AG: It's "save the cat" and it means to include a scene that makes the viewer immediately like the protagonist. Hi, I wrote a couple screenplays and read all the books but still work at a law school.

ZB: Anyway, I think it’s tough to balance. The producers are serving it for shock value, but it does underline the cruelty and insanity of the regime. Even worse, I think, will be if we ever seen Emily/Ofglen again. What else can they do to this woman? But the way she was dragged out of the car and not murdered right there in front of everyone suggests that the writers could pull that card next season. I really thought we might get an entry into the Colonies through her character, and I was horrified and titillated by that idea.  

AG: Oh shit the colonies! I mean I want to see the colonies for sure. They need to take a page out of Game of Thrones and keep expanding our world.

ZB: As for Serena Joy: first off, hot women can and do knit, Gunn. Second, if they were going to make her young, I really wish her flashback had shown her as a Fox News blonde. Instead, almost every scene of flashback revolved around Devil Fred. We don’t see her inciting riots with her gender treachery, we are told by the Mexican ambassador that happened. Wow, what would a upper level undergraduate fiction workshop say about that? ALSO bathtubs full of poutine: the most erotic phrase I’ve ever read.

But let's talk about race—this is a big one. The creator made a conscious decision to include people of color in the series, even though they have been removed by the regime in the novel. Bruce Miller, the creator, stated that there was no difference in his eyes between a racist society being depicted on screen and a racist show (visually, at least). But I think that it weirdly overlooks some key aspects of human behavior: namely, that an extremely misogynistic society is also going to be super racist. During the finale, I was so relieved that both African American characters (Luke and Moira) made it out alive.  At least they didn’t fall into that trap (yet).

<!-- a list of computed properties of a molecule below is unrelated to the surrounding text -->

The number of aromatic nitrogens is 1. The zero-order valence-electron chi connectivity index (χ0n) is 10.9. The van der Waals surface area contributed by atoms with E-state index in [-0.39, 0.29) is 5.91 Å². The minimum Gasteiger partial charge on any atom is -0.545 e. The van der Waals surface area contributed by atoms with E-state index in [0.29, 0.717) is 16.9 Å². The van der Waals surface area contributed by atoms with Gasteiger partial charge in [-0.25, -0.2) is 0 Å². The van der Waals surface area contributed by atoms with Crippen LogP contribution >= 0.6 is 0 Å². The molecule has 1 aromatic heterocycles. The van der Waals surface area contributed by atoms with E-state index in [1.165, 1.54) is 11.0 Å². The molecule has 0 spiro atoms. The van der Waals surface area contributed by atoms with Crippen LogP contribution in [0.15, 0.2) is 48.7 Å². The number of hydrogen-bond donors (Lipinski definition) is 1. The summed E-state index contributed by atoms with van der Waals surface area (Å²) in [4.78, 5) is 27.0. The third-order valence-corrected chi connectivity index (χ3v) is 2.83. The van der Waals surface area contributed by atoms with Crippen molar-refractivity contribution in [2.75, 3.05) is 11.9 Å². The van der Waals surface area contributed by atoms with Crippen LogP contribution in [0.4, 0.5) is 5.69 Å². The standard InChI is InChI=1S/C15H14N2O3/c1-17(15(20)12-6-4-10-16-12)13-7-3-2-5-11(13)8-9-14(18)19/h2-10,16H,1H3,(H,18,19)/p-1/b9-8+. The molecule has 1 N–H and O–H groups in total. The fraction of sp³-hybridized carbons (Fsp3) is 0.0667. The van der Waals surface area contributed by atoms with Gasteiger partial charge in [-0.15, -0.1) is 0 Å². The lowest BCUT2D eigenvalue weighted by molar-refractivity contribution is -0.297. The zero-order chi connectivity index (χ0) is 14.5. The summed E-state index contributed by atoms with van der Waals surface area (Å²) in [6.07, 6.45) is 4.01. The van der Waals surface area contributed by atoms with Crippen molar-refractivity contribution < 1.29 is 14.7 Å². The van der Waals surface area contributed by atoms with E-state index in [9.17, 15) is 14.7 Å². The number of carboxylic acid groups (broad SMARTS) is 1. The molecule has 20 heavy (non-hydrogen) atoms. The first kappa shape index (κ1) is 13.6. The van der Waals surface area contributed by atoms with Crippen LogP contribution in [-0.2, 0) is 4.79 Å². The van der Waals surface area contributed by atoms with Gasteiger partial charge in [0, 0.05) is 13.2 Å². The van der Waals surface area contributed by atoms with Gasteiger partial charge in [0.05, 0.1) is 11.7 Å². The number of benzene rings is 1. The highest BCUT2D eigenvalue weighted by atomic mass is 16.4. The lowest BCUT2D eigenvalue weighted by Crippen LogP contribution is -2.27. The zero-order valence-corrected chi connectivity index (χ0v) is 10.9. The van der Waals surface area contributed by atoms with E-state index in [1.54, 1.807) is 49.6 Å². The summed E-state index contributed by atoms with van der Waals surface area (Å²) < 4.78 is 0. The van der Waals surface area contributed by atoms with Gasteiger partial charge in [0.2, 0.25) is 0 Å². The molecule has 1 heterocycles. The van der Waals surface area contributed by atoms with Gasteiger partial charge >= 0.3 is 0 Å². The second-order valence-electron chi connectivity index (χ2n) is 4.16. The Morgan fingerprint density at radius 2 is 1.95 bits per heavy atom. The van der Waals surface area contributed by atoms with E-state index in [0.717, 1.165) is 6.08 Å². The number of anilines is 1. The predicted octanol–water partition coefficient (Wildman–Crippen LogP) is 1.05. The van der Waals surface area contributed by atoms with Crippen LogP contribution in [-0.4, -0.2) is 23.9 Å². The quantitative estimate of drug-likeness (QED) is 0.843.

In other casting decisions, we have an aged down/sexified Serena Joy and Commander Devil Fred.  Early on I was not too happy with that: Devil Fred was too sexy and suffering, and Serena Joy is so beautiful she’s hard to look at. But, I do think that turned out okay. Maybe I don’t. I’m feeling conflicted.

AG: The race thing is very interesting. ZB, is “no difference in his eyes between a racist society being depicted on screen and a racist show (visually, at least)” the imitative fallacy or like a backwards imitative fallacy? I am all about representation, it’s so important. But it feels like representation in this sense undermines some of Atwood’s messages about the dangers of sexism, racism, misogyny, religion as state. My feeling is that Gilead is supposed to be what could happen to our society right this very second. So as we’re witch hunting Muslims and cops are shooting African American men and we’re building a wall, it feels like, bro, if this regime fell to make way for a police state, they wouldn’t forget to be racist as fuck.

Also, Fred should’ve been old and old man smelly. Onions and mothballs.

EG: I have read so many think pieces on this subject, and have to tell you that as a woman of color, I feel like the biggest question is why didn’t they choose to keep Nick topless the whole time? BROWN MINDS WANT TO KNOW.

AG: Elizabeth, I love you.

ZB: I read Vulture’s long piece about the show’s fumble on race, and the writer mentions there is a black Commander in the trial of Putnam. I was too focused on the Marco Rubio lookalike to notice.  

One of the things I really liked is when the New Ofglen calls Offred on her pre-Gilead privilege. I think it mirrors the privilege we see when we start talking about intersectionality in feminism. It’s easier for an educated, middle class white woman to spout her beliefs, but it is harder to be conscious of the different experiences people might have. I felt this very strongly when Offred returned to Jezebel’s and hectored Moira about giving up. Yes, Offred has it bad, but Moira, as a gay woman, is forced to have sex (and seduce) multiple men. That is several layers worse, in my opinion. She also has no idea about what Moira suffered after she was captured, but I know it was worse than a foot whipping.